Unlikely end for aspiring rapper
Amtrak train killed artist 'KDoe' as he attempted to cross the railroad tracks
By Jason Sweeney, STAFF WRITER
Article Created: 02/25/2008 02:39:17 AM PST
SAN LEANDRO — It was a tragic and unlikely end for an aspiring Bay Area rap artist. Kenneth Poynter, 27, also known as KDoe, had just finished talking to his girlfriend on his cell phone when he was struck and killed by an Amtrak train at about 8 p.m. Feb. 7, while walking on Hesperian Boulevard.
According to Poynter's best friend and music partner, D. Labri, 29, of Oakland, Poynter was an Oakland rapper who was deeply involved in trying to make his community a better place.
"He was out there preaching this message of positivity and stopping the violence, and dealing with all these issues that we deal with in the inner city," Labri said.
Labri said Poynter was the Oakland representative for the Worldwide Hip Hop Congress, an organization that attempts to use hip-hop to inspire young people to get involved in social action, civic service and cultural creativity.
On Feb. 7, Poynter was walking on Hesperian when witnesses saw him duck under the railroad crossing arms at Springlake Drive, apparently oblivious to the Amtrak train barreling toward him at 76 mph.
Poynter was killed not far from where his girlfriend, Delina Pham, 22, lives. According to Pham, Poynter was often in the area visiting her or hanging out at the nearby Rasputin Music store on Hesperian, where he sold his CDs.
It is unclear why Poynter ignored the crossing guard arms, but police found his iPod and headphones at the scene.
Labri said Poynter may have had his sweatshirt hood up and his headphones on and had not heard or seen the train in the dark. However, Labri said Poynter had called several friends on his cell phone right before he was killed. Pham said the headphones and iPod were returned to Poynter's mother undamaged, so she doesn't think he was wearing the headphones.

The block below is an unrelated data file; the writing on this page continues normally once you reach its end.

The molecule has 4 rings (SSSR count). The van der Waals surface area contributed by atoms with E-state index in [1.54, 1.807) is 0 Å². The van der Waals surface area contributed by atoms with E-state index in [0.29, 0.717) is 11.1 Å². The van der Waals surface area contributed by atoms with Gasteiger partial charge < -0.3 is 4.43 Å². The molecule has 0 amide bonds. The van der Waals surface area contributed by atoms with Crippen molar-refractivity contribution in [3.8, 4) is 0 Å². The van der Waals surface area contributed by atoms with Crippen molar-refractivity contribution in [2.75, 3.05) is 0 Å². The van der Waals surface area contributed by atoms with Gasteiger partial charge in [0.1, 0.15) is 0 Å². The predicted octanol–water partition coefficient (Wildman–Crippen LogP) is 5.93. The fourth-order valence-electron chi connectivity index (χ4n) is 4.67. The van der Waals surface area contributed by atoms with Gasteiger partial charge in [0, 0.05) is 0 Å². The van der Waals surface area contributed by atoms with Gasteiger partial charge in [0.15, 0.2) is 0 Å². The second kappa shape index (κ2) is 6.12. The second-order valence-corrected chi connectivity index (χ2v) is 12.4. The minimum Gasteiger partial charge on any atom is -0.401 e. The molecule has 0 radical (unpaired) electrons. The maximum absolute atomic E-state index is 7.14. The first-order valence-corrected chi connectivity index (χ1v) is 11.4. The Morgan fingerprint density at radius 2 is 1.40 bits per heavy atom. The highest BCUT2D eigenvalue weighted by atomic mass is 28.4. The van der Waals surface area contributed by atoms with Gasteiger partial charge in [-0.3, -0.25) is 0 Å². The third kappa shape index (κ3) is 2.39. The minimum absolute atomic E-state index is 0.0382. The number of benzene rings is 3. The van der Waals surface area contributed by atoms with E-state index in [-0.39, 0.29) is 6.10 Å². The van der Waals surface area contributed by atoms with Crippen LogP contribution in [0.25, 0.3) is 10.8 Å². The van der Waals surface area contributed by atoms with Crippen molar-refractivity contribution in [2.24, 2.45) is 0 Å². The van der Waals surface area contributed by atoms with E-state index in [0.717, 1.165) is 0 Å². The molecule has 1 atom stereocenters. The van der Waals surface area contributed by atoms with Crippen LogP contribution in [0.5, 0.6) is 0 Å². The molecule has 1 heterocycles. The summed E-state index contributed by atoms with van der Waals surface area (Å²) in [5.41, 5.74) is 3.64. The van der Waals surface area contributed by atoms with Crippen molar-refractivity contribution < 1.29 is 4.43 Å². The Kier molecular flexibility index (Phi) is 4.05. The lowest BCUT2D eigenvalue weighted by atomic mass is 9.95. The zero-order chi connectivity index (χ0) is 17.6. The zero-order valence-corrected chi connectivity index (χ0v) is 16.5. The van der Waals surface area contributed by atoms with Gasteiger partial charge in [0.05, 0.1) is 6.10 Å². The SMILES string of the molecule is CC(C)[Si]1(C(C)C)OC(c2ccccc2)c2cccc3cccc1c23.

"He called at about 8 p.m. and asked if I could come pick him up," Pham said. But Pham, who is Vietnamese, told him she couldn't pick him up, because she was celebrating Chinese New Year with her family.
He said, "Bye," and that was the last time she spoke to him.
According to Amtrak spokeswoman Vernae Graham, train-versus-pedestrian fatalities are often suicides, or occur when people are not paying attention or are trying to beat the train.
Poynter is the fourth pedestrian killed by a train on the Capitol Corridor in San Leandro since the fall. A service was held for him Feb. 15 at the Thompson Funeral Home in Oakland.
Poynter worked at 8 Peaks Worley's medical supplies on Lewelling Boulevard in San Leandro until about a year ago, when he decided to pursue music full-time. He was planning to release an album this year, according to Labri.
Labri, who has his own record company, RonDavoux Records, said he plans to release Poynter's album in May.
"He was always ready to work toward achieving his dream," Labri said. "I considered him a brother and definitely a best friend."
"He was a very spiritual, humble, kind-hearted man," Pham said. "He was very funny and fun to be with. He was quiet, but he was always rapping."